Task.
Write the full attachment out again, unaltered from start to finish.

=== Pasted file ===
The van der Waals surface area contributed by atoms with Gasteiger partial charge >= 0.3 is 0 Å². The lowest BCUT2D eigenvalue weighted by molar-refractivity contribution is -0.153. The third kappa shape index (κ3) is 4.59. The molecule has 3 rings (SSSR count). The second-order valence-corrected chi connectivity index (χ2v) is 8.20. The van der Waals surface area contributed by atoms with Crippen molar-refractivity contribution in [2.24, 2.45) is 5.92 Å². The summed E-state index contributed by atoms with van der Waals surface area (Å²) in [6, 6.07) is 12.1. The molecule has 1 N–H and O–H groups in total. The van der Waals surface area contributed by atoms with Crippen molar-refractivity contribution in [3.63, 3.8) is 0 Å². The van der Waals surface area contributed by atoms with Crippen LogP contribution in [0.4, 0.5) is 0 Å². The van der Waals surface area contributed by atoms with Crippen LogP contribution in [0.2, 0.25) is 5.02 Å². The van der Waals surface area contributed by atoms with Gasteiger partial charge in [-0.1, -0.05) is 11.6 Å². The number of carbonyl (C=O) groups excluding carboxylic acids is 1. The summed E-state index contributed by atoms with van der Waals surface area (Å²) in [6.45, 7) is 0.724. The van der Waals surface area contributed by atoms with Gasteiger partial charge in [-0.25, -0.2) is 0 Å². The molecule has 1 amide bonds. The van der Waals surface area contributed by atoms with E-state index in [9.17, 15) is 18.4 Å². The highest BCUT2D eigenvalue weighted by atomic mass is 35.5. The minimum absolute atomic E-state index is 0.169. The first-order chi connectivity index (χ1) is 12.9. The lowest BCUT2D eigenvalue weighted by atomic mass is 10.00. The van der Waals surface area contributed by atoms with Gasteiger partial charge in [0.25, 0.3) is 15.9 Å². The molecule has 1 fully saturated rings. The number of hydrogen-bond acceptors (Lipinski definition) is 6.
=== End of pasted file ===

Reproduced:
The van der Waals surface area contributed by atoms with Gasteiger partial charge >= 0.3 is 0 Å². The lowest BCUT2D eigenvalue weighted by molar-refractivity contribution is -0.153. The third kappa shape index (κ3) is 4.59. The molecule has 3 rings (SSSR count). The second-order valence-corrected chi connectivity index (χ2v) is 8.20. The van der Waals surface area contributed by atoms with Crippen molar-refractivity contribution in [2.24, 2.45) is 5.92 Å². The summed E-state index contributed by atoms with van der Waals surface area (Å²) in [6, 6.07) is 12.1. The molecule has 1 N–H and O–H groups in total. The van der Waals surface area contributed by atoms with Crippen molar-refractivity contribution in [3.63, 3.8) is 0 Å². The van der Waals surface area contributed by atoms with Crippen LogP contribution in [0.4, 0.5) is 0 Å². The van der Waals surface area contributed by atoms with Crippen LogP contribution in [0.2, 0.25) is 5.02 Å². The van der Waals surface area contributed by atoms with Gasteiger partial charge in [-0.1, -0.05) is 11.6 Å². The number of carbonyl (C=O) groups excluding carboxylic acids is 1. The summed E-state index contributed by atoms with van der Waals surface area (Å²) in [6.45, 7) is 0.724. The van der Waals surface area contributed by atoms with Gasteiger partial charge in [-0.25, -0.2) is 0 Å². The molecule has 1 amide bonds. The van der Waals surface area contributed by atoms with E-state index in [9.17, 15) is 18.4 Å². The highest BCUT2D eigenvalue weighted by atomic mass is 35.5. The minimum absolute atomic E-state index is 0.169. The first-order chi connectivity index (χ1) is 12.9. The lowest BCUT2D eigenvalue weighted by atomic mass is 10.00. The van der Waals surface area contributed by atoms with Gasteiger partial charge in [0.25, 0.3) is 15.9 Å². The molecule has 1 fully saturated rings. The number of hydrogen-bond acceptors (Lipinski definition) is 6.